The President of Romania, Klaus Iohannis, approved on Thursday the law on ”some measures to protect national interests in economic activity,” despite the fact that the Liberals had previously challenged the draft in the Constitutional Court, which, however, rejected their referral.
According to the normative act, from the date of entry into force of the law, for a period of two years, the alienation of state participations in national companies and corporations, in banks, as well as in any other company in which the state has the quality of shareholder, regardless the share held, is forbidden.
The law primarily targets the privatization of companies such as Hidroelectrica, one of the most important sources of revenue to the state budget, and one of the main energy producers. Today, hydro energy accounted for almost 33% of total production, according to Transelectrica.
Hidroelectrica would have been listed on the stock exchange in a proportion of only 10-15%, while an amount of 3-5 percent would have been taken over by the European Bank for Reconstruction and Development, which would have provided a stable rating to the company and would have represented , together with the other minority shareholder, Fondul Proprietatea, a guarantor of compliance with the investment strategy, the contract award procedures and compliance with corporate governance.
In addition, the listing on the stock exchange would have opened the company, which would have become more transparent through the rigors of reporting required by the capital market.
Fondul Proprietatea today holds about 19.9% of Hidroelectrica’s shares, valued at 972 million euro, which could value the company at 4.86 billion euro, taking into account only the value of FP’s net assets. Obviously, a fair market assessment of Hidroelectrica must be made in the light of past and future revenues, similar transactions and similar companies in the region and in similar global markets. Thus, the market value may be much higher, and the Liberal government probably feared not being accused of making transactions in the midst of the crisis (and in the election year), when, as a rule, the market values of companies fall in all markets.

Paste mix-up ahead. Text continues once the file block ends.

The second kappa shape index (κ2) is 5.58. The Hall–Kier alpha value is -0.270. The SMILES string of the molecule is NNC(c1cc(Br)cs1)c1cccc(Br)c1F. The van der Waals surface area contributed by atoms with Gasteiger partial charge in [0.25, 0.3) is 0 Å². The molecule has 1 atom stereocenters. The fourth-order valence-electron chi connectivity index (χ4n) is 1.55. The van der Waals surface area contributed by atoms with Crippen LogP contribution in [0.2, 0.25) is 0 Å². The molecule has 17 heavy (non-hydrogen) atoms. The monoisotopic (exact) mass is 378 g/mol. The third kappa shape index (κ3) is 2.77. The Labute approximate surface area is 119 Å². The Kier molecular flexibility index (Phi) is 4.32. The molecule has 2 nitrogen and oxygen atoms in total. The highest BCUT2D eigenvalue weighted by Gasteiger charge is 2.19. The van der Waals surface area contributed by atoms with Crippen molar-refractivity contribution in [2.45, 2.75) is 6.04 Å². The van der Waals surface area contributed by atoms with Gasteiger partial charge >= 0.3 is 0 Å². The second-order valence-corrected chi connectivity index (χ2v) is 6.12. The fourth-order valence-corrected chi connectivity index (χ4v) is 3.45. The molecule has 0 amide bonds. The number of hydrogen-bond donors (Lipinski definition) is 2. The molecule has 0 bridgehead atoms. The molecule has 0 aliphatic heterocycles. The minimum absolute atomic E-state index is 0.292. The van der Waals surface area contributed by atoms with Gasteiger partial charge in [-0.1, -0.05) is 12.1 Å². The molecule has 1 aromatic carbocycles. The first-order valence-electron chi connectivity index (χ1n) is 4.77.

In addition, the new law suspends due diligence procedures (a severe blow to consulting companies and specialized divisions in banks, deprived of local transactions lately).
“Any operations regarding the alienation of state participations in national companies and corporations, as well as in companies in which the state has the quality of shareholder, started before the entry into force of this law shall be suspended for a period of two years. The provisions do not apply to post-privatization operations and operations specific to privatization, if the transfer of ownership of state – owned shares has taken place,” the law states.
The state will instead be able to buy packages in various companies, including in the energy field, according to the new law.